Last week an important article on Turkey was published on the website of Foreign Affairs, the most prestigious American magazine on foreign policy.
The authors are Michael J. Koplow, a Ph.D. candidate, and Steven A. Cook, an influential Council on Foreign Relations fellow. The title of their short piece is “The Turkish Paradox.” It is a significant contribution to the debate on Turkey because it reflects a growing consensus among informed Turkey watchers in the US and Europe. I am not talking here about the many unreliable and misinformed publications that have appeared in several US and European media outlets in the past couple of months suggesting that Turkey has become a police state where every critic one day ends up in prison. Cook has been following developments in Turkey for many years and is known for his balanced if sometimes provoking writings on the region. His most recent article is not a quick shot but based on long-lasting observations and a clear sympathy for Turkey’s efforts to overcome its undemocratic past.
According to Koplow and Cook, the problem with analyzing Turkey is that the country simultaneously embraces and abuses democracy. The authors praise the long list of reforms that the ruling Justice and Development Party (AKP) has introduced during the past decade and that have allowed for greater participation of citizens in civic life. At the same time, they criticize the pressure on the media and the scores of arrests without proper evidence that have limited the ability of society to contest governmental power. Their conclusion is pertinent: “Turkey has become more open in some ways and more closed in others. … An autocratic slide will undermine its international standing, built largely on its democratization. Should Turkey’s liberalization falter, the country may quickly lose its influence -- suggesting that there are consequences to having it both ways.”
One of the problematic developments Koplow and Cook refer to in their article is the arrest of thousands of people suspected of having links with the Kurdistan Communities Union (KCK). Of course, the two American observers don’t know the details of all these cases. But their impression, shared by most of their colleagues on both sides of the Atlantic, is that the large majority of these arrests are either based on flimsy evidence or on dubious articles in the Turkish Penal Code (TCK) and Anti-Terror Law that don’t distinguish between people who actively support the use of violence by the Kurdistan Workers’ Party (PKK) and those who reject terror but sympathize with some or all of the political goals of the Kurdish nationalist movement.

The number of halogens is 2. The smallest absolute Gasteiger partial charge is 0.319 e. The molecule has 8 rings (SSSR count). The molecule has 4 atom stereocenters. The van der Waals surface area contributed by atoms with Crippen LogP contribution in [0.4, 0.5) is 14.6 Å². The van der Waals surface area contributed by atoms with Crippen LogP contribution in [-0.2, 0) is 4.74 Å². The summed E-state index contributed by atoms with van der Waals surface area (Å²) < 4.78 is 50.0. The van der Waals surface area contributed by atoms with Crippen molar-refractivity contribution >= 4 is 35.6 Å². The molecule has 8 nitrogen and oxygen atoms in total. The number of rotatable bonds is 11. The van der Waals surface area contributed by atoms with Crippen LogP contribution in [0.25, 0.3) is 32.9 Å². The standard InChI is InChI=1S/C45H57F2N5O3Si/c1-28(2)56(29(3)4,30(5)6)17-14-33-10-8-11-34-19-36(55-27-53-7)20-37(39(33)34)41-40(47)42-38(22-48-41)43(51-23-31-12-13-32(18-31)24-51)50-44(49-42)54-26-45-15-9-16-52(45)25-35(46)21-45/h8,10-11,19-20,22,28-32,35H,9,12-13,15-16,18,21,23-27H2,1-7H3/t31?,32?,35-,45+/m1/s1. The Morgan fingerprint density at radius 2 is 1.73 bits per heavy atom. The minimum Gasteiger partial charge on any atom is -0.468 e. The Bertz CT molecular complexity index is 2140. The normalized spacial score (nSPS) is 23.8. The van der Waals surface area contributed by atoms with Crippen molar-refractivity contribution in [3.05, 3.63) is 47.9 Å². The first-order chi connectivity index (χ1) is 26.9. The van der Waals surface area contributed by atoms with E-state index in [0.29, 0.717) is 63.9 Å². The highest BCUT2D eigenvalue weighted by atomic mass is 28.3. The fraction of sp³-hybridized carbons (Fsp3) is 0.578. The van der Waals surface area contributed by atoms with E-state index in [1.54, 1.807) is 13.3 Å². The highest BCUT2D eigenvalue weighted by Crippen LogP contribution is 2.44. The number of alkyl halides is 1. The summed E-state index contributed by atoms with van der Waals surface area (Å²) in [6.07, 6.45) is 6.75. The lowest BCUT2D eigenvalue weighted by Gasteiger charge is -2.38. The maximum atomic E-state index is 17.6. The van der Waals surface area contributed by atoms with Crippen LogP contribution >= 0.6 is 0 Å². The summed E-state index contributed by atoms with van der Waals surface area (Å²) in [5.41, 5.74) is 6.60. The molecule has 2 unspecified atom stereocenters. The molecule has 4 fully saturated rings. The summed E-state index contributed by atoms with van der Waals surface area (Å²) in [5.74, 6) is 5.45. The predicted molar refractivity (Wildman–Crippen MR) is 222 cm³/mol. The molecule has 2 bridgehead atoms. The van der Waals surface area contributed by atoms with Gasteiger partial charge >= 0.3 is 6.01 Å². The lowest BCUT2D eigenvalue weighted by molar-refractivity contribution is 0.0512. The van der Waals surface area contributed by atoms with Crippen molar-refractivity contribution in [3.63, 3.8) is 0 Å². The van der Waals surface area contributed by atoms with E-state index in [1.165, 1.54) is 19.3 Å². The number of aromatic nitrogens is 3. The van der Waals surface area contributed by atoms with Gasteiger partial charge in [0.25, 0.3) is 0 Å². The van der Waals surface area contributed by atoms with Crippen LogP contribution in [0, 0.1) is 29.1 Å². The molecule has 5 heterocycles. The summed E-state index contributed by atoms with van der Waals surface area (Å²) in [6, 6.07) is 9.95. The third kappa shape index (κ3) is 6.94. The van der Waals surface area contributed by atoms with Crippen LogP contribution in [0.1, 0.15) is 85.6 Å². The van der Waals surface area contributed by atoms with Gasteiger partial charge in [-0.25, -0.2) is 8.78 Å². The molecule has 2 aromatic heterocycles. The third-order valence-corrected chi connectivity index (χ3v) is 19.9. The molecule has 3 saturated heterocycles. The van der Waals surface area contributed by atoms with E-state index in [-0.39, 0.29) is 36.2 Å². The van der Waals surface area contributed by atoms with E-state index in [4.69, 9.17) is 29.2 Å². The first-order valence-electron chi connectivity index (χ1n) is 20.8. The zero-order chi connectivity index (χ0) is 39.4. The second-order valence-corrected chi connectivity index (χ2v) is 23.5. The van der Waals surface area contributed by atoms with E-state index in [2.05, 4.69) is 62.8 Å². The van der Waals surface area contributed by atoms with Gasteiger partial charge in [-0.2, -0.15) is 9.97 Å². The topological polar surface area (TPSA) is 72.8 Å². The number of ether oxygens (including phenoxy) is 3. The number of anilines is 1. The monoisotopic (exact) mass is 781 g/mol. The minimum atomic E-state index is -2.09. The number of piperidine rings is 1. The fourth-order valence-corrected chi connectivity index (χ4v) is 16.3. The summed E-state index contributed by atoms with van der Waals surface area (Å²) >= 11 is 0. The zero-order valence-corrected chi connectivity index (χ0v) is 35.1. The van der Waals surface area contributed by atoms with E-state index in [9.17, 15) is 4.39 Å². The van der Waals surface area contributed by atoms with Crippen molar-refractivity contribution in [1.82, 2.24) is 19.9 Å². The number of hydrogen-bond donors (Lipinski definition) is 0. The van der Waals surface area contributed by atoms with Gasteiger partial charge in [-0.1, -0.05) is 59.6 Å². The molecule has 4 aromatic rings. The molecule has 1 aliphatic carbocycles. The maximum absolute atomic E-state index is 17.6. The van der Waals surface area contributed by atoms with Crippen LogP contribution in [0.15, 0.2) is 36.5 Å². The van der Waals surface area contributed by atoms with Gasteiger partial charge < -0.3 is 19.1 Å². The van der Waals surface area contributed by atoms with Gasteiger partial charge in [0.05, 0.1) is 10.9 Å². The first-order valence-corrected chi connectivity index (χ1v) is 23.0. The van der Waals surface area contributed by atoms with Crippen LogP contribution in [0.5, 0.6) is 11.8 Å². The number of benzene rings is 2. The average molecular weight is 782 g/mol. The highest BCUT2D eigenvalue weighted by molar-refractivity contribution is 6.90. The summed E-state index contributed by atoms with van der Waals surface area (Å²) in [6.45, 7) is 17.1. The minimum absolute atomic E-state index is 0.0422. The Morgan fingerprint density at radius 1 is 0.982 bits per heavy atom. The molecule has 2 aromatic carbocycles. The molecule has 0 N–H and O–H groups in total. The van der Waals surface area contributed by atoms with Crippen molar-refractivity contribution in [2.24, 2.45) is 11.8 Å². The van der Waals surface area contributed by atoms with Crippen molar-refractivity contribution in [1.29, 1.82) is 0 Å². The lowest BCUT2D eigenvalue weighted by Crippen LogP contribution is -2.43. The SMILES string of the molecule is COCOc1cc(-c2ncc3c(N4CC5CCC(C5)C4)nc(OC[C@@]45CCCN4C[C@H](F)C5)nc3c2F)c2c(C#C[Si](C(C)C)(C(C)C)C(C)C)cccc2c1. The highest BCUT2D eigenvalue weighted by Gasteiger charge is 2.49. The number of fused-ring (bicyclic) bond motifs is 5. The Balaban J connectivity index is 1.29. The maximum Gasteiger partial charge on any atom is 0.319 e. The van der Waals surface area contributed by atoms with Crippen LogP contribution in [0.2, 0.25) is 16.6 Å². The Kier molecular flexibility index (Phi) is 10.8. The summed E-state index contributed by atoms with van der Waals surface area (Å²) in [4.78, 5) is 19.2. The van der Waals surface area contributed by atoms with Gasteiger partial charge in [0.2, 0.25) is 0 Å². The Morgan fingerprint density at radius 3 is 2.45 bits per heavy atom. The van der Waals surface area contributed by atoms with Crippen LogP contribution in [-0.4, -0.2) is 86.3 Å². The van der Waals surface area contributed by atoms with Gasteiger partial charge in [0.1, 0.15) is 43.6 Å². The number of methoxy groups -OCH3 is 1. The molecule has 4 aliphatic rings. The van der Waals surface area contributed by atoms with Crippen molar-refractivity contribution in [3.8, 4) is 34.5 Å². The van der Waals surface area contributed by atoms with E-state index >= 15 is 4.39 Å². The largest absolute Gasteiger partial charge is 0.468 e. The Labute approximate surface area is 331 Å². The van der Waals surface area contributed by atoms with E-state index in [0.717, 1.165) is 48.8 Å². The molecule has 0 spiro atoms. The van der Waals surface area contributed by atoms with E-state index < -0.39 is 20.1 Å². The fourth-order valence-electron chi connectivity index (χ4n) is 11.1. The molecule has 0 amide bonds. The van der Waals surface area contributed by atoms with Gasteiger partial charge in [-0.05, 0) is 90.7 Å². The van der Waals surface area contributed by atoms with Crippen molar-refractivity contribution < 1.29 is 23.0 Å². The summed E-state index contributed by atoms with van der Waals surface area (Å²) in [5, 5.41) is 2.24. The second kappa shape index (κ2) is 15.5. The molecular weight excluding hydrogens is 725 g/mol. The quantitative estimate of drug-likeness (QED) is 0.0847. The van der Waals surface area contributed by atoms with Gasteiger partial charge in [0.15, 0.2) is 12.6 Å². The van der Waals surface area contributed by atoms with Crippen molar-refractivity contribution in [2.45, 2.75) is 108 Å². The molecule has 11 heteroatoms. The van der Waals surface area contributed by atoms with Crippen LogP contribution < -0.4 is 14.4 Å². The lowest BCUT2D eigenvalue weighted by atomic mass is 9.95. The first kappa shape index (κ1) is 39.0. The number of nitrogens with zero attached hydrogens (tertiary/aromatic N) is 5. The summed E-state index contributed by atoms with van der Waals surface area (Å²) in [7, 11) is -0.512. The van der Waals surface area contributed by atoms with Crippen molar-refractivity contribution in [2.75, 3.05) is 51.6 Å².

This week we will be witnessing another example of this negative trend that undermines Turkey’s appropriate fight against terrorism and compromises the democratic progress that has been made. One of the suspects in the KCK trial that will start on Monday is Marmara University professor Büşra Ersanlı. She is charged with “leading an illegal organization” and is facing a prison sentence of maximum 22 years. Her crime? She gave lessons at the Political Academy of the Peace and Democracy Party (BDP) and was a member of the party’s Constitutional Commission. Among other things, she is accused of carrying out the instructions of PKK leader Abdullah Öcalan. In a recent article in daily Radikal, Ersanlı showed how the so-called evidence in her file mainly consists of a collection of reshuffled personal notes. Many friends and colleagues have underlined the point that Ersanlı has rejected violence throughout her life and, as respected writer İpek Çalişlar put it, “It is an absurd claim by the state’s justice system that she participated in an organization which takes power from violence.”
Ersanlı’s case is only one of many that will be dealt with this week, but it has drawn a lot of attention and indignation all over the world because it so clearly lacks any credibility. Even outsiders can see that her arrest is part of the government’s efforts to intimidate all those who empathize with the Kurdish movement and not based on sound proof that convincingly links Ersanlı to terrorist activities.
Ersanlı’s arrest and imprisonment are emblematic of the Turkish paradox. One can only hope that all those in Turkey who want the process of democratization to continue realize in time that cases like the one against Ersanlı have one effect only: They fatally weaken the trust, both in Turkey and abroad, that this government is still committed to introducing more democracy and strengthening the rule of law.